In this chapter, we focus on the application of decomposition techniques to network optimization problems. A problem decomposition is a transformation of a problem into a set of, potentially, many independent and simpler problems, coordinated by a so-called master program, such that the optimum solution of this overall scheme also solves the original problem.
A key idea is that there can be many alternative decompositions to the same network problem and that different decompositions yield to different schemes, network engineering decisions, and protocols. Section 11.2 is devoted to reviewing the most relevant baseline techniques called primal and dual decomposition, together with other mixed approaches that can exist. Then, Sections 11.3–11.7 include a set of case studies to illustrate the richness and strength of decomposition techniques in network design. Table 11.1 summarizes the case studies addressed.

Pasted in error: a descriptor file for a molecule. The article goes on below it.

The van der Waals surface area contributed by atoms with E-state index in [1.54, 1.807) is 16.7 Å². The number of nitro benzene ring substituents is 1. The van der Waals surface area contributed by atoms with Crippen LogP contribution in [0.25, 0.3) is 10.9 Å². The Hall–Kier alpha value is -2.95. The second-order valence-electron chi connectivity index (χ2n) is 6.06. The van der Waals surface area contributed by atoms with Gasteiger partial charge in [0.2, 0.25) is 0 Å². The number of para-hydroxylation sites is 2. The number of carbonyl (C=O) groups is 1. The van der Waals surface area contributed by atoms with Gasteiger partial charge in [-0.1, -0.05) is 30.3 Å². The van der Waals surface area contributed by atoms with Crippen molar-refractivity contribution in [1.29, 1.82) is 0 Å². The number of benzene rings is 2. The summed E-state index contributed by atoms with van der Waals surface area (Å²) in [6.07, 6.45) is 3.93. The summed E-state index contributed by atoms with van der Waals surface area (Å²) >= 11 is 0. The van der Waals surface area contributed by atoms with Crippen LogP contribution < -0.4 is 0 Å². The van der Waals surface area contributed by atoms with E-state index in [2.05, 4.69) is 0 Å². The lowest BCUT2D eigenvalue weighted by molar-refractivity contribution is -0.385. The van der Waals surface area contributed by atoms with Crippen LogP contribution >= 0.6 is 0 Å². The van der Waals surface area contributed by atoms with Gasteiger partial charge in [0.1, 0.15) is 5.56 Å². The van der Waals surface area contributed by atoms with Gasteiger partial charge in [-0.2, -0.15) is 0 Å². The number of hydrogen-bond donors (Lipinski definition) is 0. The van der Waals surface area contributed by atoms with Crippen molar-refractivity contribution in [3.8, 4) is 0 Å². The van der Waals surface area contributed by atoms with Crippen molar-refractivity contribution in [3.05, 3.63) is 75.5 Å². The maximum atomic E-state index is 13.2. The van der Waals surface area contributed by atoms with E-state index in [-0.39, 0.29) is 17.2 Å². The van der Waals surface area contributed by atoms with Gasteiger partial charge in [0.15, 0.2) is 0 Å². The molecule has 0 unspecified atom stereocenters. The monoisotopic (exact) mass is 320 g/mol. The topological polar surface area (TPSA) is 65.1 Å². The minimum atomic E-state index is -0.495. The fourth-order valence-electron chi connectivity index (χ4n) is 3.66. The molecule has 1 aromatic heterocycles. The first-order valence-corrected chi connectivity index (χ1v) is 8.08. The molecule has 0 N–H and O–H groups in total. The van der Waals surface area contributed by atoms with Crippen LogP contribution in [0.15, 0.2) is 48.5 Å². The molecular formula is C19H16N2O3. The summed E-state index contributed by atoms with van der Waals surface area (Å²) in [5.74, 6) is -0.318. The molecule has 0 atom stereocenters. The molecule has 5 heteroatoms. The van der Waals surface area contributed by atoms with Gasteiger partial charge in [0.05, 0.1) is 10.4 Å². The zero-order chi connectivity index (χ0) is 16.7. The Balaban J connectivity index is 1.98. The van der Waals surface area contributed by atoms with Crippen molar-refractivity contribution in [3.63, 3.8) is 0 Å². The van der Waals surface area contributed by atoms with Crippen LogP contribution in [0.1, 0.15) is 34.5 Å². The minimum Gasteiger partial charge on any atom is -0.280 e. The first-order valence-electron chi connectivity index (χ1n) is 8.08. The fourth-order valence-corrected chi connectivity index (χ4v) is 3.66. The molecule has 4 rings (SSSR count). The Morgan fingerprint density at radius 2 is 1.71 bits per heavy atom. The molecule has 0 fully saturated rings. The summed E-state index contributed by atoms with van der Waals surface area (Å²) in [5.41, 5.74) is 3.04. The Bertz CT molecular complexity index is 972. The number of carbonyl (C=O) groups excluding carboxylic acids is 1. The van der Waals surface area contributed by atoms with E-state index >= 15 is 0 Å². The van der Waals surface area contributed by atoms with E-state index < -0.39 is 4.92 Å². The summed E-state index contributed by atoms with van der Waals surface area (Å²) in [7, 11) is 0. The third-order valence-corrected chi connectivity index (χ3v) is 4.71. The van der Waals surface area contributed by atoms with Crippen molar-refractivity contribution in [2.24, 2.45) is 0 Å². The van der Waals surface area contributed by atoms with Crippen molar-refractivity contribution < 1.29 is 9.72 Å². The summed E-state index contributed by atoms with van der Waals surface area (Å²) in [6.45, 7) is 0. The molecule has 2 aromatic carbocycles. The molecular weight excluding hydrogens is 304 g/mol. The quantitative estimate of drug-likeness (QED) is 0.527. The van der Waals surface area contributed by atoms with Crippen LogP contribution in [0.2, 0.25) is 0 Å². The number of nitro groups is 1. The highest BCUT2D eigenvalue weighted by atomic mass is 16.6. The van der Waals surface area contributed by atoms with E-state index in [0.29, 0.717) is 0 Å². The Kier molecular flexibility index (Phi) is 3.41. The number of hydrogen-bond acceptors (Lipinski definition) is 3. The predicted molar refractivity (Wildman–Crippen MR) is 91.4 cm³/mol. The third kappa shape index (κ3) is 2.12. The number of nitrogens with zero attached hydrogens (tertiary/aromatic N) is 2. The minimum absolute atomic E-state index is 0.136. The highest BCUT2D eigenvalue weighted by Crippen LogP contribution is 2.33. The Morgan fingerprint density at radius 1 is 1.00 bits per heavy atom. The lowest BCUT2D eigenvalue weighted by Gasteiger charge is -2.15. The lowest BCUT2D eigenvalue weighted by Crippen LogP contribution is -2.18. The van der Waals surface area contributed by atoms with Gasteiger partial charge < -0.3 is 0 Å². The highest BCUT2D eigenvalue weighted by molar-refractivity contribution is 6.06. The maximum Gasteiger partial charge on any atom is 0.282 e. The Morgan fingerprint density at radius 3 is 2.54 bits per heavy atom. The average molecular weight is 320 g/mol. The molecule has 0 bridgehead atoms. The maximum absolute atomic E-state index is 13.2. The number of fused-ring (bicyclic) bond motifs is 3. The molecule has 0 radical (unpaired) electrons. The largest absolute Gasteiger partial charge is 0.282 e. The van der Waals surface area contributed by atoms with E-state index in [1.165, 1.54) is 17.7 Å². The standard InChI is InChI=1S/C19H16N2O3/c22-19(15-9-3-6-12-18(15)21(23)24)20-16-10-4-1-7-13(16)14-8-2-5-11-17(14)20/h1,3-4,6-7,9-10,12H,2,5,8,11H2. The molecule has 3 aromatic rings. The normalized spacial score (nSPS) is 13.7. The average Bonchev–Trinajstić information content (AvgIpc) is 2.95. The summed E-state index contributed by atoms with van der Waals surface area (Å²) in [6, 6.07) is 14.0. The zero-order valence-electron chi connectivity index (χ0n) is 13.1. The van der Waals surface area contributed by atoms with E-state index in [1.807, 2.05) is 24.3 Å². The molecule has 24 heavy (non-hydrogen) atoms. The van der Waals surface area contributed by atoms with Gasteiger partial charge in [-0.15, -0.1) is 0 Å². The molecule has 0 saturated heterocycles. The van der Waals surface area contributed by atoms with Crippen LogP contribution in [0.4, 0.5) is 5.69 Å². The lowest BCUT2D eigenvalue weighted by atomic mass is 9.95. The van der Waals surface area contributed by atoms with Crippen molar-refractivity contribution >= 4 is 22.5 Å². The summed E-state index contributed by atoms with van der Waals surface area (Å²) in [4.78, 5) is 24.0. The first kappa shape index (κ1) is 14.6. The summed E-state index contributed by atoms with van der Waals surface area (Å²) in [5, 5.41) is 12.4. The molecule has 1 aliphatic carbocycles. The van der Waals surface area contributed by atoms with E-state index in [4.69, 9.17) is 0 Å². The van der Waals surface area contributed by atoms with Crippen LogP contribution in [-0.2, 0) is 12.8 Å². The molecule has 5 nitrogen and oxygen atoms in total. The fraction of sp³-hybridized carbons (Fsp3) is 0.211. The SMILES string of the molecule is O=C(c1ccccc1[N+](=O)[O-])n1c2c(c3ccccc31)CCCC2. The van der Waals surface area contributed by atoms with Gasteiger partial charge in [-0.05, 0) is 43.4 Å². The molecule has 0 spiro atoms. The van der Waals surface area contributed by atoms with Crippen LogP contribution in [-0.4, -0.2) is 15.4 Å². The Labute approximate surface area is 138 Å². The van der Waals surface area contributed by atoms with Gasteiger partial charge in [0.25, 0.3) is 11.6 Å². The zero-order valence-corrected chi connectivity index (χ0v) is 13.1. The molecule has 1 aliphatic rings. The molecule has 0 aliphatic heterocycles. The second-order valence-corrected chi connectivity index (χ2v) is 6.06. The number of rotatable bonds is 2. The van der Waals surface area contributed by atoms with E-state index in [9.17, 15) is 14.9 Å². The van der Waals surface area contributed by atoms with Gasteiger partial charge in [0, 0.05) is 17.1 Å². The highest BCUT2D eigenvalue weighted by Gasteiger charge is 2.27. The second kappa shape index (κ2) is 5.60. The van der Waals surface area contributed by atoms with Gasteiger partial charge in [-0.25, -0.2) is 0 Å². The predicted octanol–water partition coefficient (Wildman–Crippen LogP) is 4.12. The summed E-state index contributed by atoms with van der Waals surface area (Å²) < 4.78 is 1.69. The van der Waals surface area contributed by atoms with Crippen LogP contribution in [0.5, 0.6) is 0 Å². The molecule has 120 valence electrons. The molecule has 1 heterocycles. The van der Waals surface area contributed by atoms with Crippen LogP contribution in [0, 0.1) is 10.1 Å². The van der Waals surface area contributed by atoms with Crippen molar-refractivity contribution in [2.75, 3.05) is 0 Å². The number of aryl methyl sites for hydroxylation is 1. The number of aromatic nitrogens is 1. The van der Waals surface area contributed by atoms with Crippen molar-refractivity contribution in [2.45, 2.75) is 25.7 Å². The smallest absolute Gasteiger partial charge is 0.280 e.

Table 11.1 Case studies in Chapter 11
|Problem type||Decomposition technique||Section|
|Cross-layer congestion control and QoS capacity alloc.||Primal||Section 11.3|
|Cross-layer congestion control and backpressure routing||Dual||Section 11.4|
|Cross-layer congestion control and power allocation||Dual||Section 11.5|
|Multidomain routing design||Primal||Section 11.6|
|Joint capacity and routing offline planning||Dual||Section 11.7|